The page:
Change will have to be fought for.  However, the time is right and there are openings we can exploit.  In 2016 the Scottish Government nationalised the Ferguson shipyard on the Clyde.  In the same year it announced a proposal to consider a state-owned energy company.  But progress has been glacially slow.  A necessary sense of urgency could be injected with a campaign that unites trade unions, environmentalists, and peace campaigners.  A state energy company needs to be more than just a retailer of green energy.  It could coordinate investment into production and distribution and plan long term for retraining and training in the necessary skills for climate jobs.  And in protecting jobs and creating new jobs it could win the argument with those workers in defence, construction and oil and gas who feel vulnerable to change.

If not now when?

To get such a campaign moving and transform policy into action requires urgent and democratic debate among the workforces involved and serious and sustained support from their unions and from environmental campaigns.  The stakes are high, but we have the possibility of taking a real lead in Scotland.  In the words of Primo Levi – if not now when?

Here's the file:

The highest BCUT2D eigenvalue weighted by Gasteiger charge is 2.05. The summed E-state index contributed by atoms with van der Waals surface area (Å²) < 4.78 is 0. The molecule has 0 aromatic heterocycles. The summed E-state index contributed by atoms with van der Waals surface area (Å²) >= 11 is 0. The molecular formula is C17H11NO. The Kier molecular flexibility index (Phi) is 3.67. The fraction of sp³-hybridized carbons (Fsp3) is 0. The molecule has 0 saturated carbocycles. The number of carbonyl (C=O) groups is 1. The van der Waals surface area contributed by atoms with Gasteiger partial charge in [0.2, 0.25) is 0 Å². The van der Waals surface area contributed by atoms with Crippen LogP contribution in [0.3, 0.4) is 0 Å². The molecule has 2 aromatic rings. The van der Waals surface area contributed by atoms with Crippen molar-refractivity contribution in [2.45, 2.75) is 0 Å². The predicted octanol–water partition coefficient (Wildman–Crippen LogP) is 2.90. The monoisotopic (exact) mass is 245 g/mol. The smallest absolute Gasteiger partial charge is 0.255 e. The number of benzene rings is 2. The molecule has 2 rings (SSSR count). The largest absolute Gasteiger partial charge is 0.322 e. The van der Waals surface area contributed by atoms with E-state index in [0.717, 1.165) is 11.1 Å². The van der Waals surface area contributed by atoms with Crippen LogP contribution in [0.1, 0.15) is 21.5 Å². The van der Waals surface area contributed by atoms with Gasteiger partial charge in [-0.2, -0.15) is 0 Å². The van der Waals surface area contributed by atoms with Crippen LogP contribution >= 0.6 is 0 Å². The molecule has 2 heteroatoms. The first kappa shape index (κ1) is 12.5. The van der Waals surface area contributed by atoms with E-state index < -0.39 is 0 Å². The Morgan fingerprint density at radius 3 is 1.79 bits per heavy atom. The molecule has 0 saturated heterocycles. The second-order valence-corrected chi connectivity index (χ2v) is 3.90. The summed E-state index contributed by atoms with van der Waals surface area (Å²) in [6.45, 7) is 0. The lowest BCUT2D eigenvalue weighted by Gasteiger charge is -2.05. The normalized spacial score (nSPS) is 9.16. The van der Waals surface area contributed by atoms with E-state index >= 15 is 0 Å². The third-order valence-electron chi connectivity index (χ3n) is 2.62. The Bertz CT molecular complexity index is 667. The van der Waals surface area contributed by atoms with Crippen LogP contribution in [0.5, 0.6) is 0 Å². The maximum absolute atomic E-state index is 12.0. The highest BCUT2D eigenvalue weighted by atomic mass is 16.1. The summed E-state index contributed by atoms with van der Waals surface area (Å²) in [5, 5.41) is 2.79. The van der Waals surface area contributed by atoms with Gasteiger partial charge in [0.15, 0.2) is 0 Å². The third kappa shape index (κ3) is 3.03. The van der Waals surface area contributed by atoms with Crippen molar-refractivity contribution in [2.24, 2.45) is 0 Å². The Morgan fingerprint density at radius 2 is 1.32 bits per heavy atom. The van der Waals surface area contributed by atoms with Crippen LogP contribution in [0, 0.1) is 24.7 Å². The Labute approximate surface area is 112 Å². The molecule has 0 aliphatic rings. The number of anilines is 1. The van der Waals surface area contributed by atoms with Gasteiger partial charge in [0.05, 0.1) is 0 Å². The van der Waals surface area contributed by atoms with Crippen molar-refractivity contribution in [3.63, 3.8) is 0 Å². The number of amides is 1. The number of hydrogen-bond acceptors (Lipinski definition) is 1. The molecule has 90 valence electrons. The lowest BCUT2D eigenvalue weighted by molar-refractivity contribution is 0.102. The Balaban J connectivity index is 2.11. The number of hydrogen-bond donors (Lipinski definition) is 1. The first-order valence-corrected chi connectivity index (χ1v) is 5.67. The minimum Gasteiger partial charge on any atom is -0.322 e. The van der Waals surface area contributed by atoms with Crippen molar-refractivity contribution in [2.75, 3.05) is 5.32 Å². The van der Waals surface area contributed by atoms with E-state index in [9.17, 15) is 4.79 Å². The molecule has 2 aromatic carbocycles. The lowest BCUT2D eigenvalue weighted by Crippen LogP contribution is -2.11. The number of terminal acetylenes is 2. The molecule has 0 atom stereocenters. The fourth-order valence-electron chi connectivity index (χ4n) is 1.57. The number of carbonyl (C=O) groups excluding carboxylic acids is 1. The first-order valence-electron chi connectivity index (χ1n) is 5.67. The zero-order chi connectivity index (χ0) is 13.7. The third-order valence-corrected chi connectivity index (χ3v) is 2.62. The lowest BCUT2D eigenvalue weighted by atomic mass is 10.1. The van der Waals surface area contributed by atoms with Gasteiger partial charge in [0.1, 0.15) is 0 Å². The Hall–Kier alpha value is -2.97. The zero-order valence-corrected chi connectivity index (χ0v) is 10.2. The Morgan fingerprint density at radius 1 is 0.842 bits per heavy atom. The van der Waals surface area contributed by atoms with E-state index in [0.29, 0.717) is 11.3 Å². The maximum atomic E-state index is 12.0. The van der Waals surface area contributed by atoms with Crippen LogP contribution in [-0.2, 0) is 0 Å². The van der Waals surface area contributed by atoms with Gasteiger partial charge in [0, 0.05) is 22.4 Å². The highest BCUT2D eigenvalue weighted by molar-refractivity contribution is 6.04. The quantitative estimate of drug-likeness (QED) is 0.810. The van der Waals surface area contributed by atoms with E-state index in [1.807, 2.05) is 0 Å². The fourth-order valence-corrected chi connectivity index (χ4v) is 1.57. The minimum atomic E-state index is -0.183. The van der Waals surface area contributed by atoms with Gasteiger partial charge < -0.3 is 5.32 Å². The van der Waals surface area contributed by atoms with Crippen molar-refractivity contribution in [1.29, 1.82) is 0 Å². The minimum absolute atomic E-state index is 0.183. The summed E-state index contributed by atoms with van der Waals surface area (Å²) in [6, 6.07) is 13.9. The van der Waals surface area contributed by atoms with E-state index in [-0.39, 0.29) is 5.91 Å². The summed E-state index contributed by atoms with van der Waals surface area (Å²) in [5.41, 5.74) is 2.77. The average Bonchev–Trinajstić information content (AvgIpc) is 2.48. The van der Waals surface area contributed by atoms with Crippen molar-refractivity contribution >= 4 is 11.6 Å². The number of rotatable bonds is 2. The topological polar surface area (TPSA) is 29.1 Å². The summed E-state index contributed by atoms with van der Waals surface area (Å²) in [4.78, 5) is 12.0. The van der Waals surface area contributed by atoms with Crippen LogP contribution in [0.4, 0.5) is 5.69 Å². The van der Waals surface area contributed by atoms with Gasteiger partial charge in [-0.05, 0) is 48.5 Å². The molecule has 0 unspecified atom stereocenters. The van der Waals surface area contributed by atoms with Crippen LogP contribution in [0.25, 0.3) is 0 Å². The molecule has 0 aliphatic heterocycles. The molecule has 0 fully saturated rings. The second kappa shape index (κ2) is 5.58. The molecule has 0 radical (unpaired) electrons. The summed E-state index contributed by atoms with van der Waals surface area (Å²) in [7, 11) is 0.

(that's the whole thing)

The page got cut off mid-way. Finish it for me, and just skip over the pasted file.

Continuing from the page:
About Scot E3
Scot.E3 is a group of rank-and-file trade unionists, activists, and environmental campaigners. In 2017 we made a submission to the Scottish Government’s Consultation on a Scottish Energy Strategy. Since then, we have been busy producing and sharing leaflets and bulletins.

We believe there is a compelling case for a radical shift in energy policy. Large numbers of jobs have been lost in the Scottish oil and gas sector. Nearly a third of Scottish households suffer from fuel poverty with the elderly worst affected. In 1989 primary energy capacity in Scotland was 45% more than the level of demand, yet we’re heading for a serious shortfall in energy production by 2030. And looming over all this is the prospect of catastrophic climate change, which will wreck the future for our children and grandchildren.